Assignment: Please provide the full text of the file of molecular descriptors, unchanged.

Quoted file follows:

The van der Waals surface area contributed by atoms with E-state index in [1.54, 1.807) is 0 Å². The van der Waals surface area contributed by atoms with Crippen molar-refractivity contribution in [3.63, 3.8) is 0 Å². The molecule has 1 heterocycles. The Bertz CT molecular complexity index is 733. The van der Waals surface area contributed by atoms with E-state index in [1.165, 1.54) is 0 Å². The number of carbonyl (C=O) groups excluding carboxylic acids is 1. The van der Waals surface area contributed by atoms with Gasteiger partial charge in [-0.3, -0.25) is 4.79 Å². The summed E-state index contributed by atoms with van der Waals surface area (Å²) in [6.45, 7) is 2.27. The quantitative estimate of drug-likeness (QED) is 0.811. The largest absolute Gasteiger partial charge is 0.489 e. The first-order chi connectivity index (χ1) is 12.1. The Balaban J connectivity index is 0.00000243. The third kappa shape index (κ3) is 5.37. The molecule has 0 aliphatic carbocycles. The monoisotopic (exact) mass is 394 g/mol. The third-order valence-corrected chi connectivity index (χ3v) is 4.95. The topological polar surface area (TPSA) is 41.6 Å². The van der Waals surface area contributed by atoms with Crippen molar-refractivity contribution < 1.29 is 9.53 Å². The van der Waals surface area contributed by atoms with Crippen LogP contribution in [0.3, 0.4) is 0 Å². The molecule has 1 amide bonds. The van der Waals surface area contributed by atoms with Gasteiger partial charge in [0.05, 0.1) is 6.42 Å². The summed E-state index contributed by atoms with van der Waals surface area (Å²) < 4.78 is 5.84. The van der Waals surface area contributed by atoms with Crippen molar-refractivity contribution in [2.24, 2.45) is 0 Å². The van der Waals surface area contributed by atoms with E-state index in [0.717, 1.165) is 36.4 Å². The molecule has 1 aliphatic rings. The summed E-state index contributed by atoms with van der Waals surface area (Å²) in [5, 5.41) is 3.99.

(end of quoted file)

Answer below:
The van der Waals surface area contributed by atoms with E-state index in [1.54, 1.807) is 0 Å². The van der Waals surface area contributed by atoms with Crippen molar-refractivity contribution in [3.63, 3.8) is 0 Å². The molecule has 1 heterocycles. The Bertz CT molecular complexity index is 733. The van der Waals surface area contributed by atoms with E-state index in [1.165, 1.54) is 0 Å². The number of carbonyl (C=O) groups excluding carboxylic acids is 1. The van der Waals surface area contributed by atoms with Gasteiger partial charge in [-0.3, -0.25) is 4.79 Å². The summed E-state index contributed by atoms with van der Waals surface area (Å²) in [6.45, 7) is 2.27. The quantitative estimate of drug-likeness (QED) is 0.811. The largest absolute Gasteiger partial charge is 0.489 e. The first-order chi connectivity index (χ1) is 12.1. The Balaban J connectivity index is 0.00000243. The third kappa shape index (κ3) is 5.37. The molecule has 0 aliphatic carbocycles. The monoisotopic (exact) mass is 394 g/mol. The third-order valence-corrected chi connectivity index (χ3v) is 4.95. The topological polar surface area (TPSA) is 41.6 Å². The van der Waals surface area contributed by atoms with Crippen molar-refractivity contribution < 1.29 is 9.53 Å². The van der Waals surface area contributed by atoms with Crippen LogP contribution in [0.3, 0.4) is 0 Å². The molecule has 1 amide bonds. The van der Waals surface area contributed by atoms with Gasteiger partial charge in [0.05, 0.1) is 6.42 Å². The summed E-state index contributed by atoms with van der Waals surface area (Å²) < 4.78 is 5.84. The van der Waals surface area contributed by atoms with Crippen molar-refractivity contribution in [2.24, 2.45) is 0 Å². The van der Waals surface area contributed by atoms with E-state index in [0.717, 1.165) is 36.4 Å². The molecule has 1 aliphatic rings. The summed E-state index contributed by atoms with van der Waals surface area (Å²) in [5, 5.41) is 3.99.